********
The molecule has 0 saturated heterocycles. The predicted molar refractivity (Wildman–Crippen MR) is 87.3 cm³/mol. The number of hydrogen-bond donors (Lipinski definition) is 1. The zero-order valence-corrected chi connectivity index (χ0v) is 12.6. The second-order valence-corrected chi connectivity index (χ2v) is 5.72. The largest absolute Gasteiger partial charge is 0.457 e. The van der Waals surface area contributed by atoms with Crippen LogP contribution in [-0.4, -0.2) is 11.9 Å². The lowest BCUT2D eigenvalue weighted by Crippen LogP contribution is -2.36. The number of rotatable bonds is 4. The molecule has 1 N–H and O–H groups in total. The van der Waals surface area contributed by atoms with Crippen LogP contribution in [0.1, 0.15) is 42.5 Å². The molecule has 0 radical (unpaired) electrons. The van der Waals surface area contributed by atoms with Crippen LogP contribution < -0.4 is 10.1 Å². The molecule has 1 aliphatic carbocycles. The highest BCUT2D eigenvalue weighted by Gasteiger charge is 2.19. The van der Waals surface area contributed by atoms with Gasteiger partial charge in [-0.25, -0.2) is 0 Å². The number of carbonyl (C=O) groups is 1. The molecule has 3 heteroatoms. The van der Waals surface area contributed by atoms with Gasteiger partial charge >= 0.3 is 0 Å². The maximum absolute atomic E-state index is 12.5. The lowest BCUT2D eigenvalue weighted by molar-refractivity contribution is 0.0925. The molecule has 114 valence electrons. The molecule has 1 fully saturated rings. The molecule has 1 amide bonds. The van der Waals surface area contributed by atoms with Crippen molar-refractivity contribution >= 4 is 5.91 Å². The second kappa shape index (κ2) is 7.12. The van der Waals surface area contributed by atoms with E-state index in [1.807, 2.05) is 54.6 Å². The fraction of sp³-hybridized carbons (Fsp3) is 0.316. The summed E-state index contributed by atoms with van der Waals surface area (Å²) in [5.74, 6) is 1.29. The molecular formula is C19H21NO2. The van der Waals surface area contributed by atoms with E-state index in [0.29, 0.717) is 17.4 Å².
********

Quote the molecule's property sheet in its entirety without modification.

The molecule has 0 saturated heterocycles. The predicted molar refractivity (Wildman–Crippen MR) is 87.3 cm³/mol. The number of hydrogen-bond donors (Lipinski definition) is 1. The zero-order valence-corrected chi connectivity index (χ0v) is 12.6. The second-order valence-corrected chi connectivity index (χ2v) is 5.72. The largest absolute Gasteiger partial charge is 0.457 e. The van der Waals surface area contributed by atoms with Crippen LogP contribution in [-0.4, -0.2) is 11.9 Å². The lowest BCUT2D eigenvalue weighted by Crippen LogP contribution is -2.36. The number of rotatable bonds is 4. The molecule has 1 N–H and O–H groups in total. The van der Waals surface area contributed by atoms with Crippen LogP contribution in [0.1, 0.15) is 42.5 Å². The molecule has 0 radical (unpaired) electrons. The van der Waals surface area contributed by atoms with Crippen LogP contribution < -0.4 is 10.1 Å². The molecule has 1 aliphatic carbocycles. The highest BCUT2D eigenvalue weighted by Gasteiger charge is 2.19. The van der Waals surface area contributed by atoms with Gasteiger partial charge in [-0.25, -0.2) is 0 Å². The number of carbonyl (C=O) groups is 1. The molecule has 3 heteroatoms. The van der Waals surface area contributed by atoms with Gasteiger partial charge >= 0.3 is 0 Å². The maximum absolute atomic E-state index is 12.5. The lowest BCUT2D eigenvalue weighted by molar-refractivity contribution is 0.0925. The molecule has 114 valence electrons. The molecule has 1 fully saturated rings. The molecule has 1 amide bonds. The van der Waals surface area contributed by atoms with Crippen molar-refractivity contribution >= 4 is 5.91 Å². The second kappa shape index (κ2) is 7.12. The van der Waals surface area contributed by atoms with E-state index in [1.807, 2.05) is 54.6 Å². The fraction of sp³-hybridized carbons (Fsp3) is 0.316. The summed E-state index contributed by atoms with van der Waals surface area (Å²) in [5.74, 6) is 1.29. The molecular formula is C19H21NO2. The van der Waals surface area contributed by atoms with E-state index in [0.29, 0.717) is 17.4 Å².